CONNECT:
facebook_icon twitter_icon instagram_icon googleplus_icon youtube_icon rss_icon
Doctor Geek

From the Desk of Doctor Geek

Dr. Scott Viguié (a.k.a. Doctor Geek) holds two doctorate degrees and is an archaeologist, attorney, actor and author. Before his wife will permit him to go back to graduate school, yet again, he will have to promise to move on to something that starts with a "B". As luck would have it, Scott is also the first bionic man. Well, ... not exactly.

In reality, Scott was one of the first to undergo extensive orthopedic surgery to compensate for cerebral palsy. While these cutting edge techniques did in fact grant him the ability to walk, making him better ... stronger ... faster, his new abilities did not in fact come with the cool sound effects. S o began a lifelong obsession with science, technology, and the science fiction that inspires them.

Scott's love of all things science fiction and fantasy can be heard on various podcasts, including Articles of the Shadow Proclamation, Earth Station One, and Earth Station Who. Throughout the year, Scott travels the convention circuit, appearing at such conventions as Dragon*con, Time Lord Fest, and TimeGate, where he can be seen participating in Doctor Who related panels and speaking on such topics as "The Archaeology of Stargate".

Scott established Doctor Geek's Laboratory and Doctor Geek's Science Fair in the hope that it would encourage a rekindled sense of optimism for the future. That it would bring about enthusiasm for innovation. That it would bring the fictional world of tomorrow, one step closer to today.

Scott is also a consultant for the Science & Entertaiment Exchange, a volunteer network based out of Los Angles that connects productions with experts who can add a little science to the fiction.

To contact Doctor Geek directly, email him at: scott@drgeeklab.com and follow him at www.facebook.com/thedoctorgeek.

Posts by Doctor Geek Subscribe to this Author

Author Archives: Doctor Geek

 

Limbitless Solutions, a nonprofit organization started last May by Albert Manero with the goal of making affordable, 3-D-printed bionic limbs for children with amputations, helped build an “Iron Man” themed bionic arm for Alex Pring, a 7-year-old boy who was born with a partially developed limb.  Alex received his new arm from non-other than Tony Stark himself, Robert Downey Jr.

 Like all true bionics, the prosthetic is controlled directly by the mind.   The arm works via surface electromyography.  Electromyography (EMG) reads the electrical signal from the brain and transmits it to the arm, producing a signal that triggers the opening and closing of the hand. 

 Manero said he was inspired by Ivan Owen, a special effects artist and puppeteer in Bellingham, Wash., who developed the first 3-D printed hand. Owen posted his design and instructions on Thingiverse, an online community to share 3-D designs.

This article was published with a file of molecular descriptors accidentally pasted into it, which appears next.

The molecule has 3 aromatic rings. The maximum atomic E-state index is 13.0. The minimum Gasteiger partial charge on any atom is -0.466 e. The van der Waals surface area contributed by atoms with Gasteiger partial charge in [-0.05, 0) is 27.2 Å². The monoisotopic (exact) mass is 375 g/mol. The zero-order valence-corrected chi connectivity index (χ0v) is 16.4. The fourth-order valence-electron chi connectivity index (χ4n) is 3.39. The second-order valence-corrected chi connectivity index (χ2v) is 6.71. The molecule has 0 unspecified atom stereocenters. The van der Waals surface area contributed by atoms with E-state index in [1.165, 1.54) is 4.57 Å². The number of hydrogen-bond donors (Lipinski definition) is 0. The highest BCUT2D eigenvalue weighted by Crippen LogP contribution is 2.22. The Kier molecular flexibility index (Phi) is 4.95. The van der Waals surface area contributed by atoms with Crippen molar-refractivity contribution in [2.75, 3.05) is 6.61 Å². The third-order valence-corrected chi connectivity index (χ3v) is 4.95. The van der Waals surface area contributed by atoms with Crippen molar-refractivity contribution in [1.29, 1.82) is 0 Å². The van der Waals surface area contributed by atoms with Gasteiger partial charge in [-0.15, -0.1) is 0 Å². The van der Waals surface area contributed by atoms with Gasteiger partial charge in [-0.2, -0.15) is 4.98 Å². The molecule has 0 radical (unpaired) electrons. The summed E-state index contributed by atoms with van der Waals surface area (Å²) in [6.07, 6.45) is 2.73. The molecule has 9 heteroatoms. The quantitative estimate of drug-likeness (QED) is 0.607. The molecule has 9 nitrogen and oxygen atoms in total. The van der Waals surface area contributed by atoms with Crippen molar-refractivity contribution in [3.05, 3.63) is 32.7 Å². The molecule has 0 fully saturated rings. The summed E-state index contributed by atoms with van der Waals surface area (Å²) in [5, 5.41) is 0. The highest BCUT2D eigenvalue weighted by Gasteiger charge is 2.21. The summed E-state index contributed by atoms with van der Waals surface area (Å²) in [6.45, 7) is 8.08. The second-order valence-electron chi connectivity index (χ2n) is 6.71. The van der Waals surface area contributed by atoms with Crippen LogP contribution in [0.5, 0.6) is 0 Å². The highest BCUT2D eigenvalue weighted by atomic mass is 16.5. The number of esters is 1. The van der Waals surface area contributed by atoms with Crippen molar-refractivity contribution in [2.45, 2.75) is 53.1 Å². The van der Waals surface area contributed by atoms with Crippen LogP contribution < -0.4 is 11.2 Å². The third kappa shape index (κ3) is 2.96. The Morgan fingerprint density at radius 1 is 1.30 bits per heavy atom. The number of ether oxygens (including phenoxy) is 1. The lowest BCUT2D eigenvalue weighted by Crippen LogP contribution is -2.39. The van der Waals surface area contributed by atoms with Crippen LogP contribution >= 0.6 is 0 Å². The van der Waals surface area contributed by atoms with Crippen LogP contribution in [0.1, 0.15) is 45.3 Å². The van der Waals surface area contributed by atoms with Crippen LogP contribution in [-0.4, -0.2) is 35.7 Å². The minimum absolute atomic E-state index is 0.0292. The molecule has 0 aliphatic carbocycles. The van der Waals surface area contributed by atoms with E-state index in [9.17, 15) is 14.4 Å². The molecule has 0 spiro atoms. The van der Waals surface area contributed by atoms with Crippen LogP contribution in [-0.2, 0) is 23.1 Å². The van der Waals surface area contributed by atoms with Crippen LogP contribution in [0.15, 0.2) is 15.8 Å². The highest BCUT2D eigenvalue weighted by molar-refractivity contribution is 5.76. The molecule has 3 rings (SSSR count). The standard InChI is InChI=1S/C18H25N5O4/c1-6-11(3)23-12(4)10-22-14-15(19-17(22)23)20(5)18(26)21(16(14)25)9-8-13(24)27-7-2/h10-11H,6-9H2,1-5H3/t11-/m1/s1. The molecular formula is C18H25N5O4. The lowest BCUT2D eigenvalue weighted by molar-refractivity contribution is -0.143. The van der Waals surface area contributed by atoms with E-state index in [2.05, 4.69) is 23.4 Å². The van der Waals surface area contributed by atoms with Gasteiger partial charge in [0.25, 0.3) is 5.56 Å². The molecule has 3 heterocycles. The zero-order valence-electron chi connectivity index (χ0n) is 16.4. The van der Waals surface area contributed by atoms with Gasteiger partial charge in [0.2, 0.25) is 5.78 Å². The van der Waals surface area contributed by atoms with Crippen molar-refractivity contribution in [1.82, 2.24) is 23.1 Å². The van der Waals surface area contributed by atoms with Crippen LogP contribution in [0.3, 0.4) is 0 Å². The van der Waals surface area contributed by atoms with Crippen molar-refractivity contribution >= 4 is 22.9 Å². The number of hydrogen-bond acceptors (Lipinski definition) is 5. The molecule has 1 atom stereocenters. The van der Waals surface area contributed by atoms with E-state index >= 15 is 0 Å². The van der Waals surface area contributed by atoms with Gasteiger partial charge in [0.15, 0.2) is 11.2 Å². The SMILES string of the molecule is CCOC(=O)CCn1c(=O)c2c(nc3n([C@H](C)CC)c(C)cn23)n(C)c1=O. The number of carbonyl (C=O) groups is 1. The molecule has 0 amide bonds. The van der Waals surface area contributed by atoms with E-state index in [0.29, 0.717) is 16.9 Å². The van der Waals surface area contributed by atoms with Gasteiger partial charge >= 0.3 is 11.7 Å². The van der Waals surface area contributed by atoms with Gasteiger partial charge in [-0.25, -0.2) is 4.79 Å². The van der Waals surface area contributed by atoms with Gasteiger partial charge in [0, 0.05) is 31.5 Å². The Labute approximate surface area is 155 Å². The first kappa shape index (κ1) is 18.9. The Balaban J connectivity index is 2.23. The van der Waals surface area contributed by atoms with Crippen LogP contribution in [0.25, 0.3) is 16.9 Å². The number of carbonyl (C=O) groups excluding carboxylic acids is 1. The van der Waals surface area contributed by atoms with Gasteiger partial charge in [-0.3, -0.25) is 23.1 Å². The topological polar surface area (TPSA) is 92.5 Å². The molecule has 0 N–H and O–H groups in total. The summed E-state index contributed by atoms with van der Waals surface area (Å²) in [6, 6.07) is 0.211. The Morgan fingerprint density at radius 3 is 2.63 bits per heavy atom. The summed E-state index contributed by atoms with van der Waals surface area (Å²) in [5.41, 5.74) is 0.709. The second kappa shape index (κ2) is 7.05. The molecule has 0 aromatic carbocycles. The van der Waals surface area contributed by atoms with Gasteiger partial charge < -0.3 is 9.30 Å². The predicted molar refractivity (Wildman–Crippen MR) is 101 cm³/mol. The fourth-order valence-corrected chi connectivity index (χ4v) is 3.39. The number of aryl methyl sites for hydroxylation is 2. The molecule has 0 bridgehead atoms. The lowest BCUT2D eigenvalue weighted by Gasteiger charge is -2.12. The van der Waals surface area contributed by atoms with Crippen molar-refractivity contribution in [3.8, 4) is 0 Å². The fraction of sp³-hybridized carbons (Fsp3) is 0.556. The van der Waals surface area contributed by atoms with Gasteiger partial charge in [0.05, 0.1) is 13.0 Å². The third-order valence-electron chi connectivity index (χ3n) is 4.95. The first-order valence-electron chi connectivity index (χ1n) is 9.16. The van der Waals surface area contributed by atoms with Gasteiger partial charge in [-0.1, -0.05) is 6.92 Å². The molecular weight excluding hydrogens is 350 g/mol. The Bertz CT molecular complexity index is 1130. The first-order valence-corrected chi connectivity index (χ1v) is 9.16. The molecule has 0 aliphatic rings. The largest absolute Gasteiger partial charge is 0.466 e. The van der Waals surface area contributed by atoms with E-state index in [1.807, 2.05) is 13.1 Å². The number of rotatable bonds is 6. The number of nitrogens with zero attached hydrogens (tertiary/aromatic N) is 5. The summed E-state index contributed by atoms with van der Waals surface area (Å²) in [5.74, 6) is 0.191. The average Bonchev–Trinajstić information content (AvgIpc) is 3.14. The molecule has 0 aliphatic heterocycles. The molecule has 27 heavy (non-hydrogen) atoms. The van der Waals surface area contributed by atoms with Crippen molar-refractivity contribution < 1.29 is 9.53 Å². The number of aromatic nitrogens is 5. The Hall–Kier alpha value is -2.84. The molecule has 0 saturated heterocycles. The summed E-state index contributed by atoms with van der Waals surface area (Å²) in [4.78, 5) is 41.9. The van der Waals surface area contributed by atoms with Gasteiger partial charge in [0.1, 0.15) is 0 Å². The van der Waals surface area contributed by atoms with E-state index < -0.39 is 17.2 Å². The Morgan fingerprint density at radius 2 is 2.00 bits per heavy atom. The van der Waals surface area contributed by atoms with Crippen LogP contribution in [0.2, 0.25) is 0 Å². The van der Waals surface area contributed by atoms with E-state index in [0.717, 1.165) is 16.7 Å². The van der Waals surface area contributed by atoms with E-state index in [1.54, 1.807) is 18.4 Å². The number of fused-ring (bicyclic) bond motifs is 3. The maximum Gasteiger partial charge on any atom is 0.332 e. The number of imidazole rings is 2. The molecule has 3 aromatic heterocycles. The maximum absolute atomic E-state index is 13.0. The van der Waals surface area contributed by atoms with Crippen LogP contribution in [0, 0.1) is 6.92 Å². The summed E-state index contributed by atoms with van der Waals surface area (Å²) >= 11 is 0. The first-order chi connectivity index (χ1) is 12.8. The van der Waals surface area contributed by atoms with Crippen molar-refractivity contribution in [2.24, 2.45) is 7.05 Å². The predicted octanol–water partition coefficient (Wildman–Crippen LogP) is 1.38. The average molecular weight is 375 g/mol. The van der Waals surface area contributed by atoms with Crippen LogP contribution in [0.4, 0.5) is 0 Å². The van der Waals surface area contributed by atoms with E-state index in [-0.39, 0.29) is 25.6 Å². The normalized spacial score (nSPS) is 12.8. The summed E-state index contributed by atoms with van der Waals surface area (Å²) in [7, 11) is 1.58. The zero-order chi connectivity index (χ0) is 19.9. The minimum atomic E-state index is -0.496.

“Alex’s arm is 3-D printed on a Stratasys printer, which takes approximately 40 to 50 hours to manufacture,” Manero said. “Assembly and the electronics take some additional time. Each arm is uniquely tailored for the user, both in fit and in expression.”

 

 

 

UC Berkley brings a new definition to the term “custom home.” The Bloom Pavilion measures 9 feet high, 12 feet wide and 12 feet deep, and has a traditional Thai floral motif design.  Unlike other 3D printed buildings which extruded wet cement through a nozzle, this new building was printed using dry powder cement.  According to team leader Ronald Rael, they "are mixing polymers with cement and fibers to produce very strong, lightweight, high-resolution parts on readily available equipment; it's a very precise, yet frugal technique."

There sure has been a lot of rapid development with regards to the 3D printer.  A Chinese company built 10 houses in less than 24 hours and in January finished a 5 story apartment block.  How soon before we work or live in a 3D printed building?

 

 

 

Boston Dynamics is at it again.  Their latest robot, named Spot is an improvement over its predecessor.  Unlike Wild Cat, Spot is much quieter.  It is fascinating to watch Spot navigate both indoors and out.  The original K9 and R2D2 remote controlled props were never capable of handling such issues with so much ease.  In fact, Spot is able to walk up stairs better than I can.

 

At the heart of our recent "Our Companion the Robot" investigation is the quest for the artificial intelligence.  From HAL 9000 and KITT to Iron Man's JARVIS science fiction is teeming with AIs.  So how soon before you will have your own constant companion?  Sooner than you think.

The creators of CUBIC were inspired by JARVIS to create an AI that unlike Siri, has the ability to integrate with your home giving you voice command over your environment.  Thanks to some cloud computing and an app, Cubic can follow you wherever your adventure takes you.

 Cubic was recently funded by an Indiegogo campaign so expect to see Cubic soon.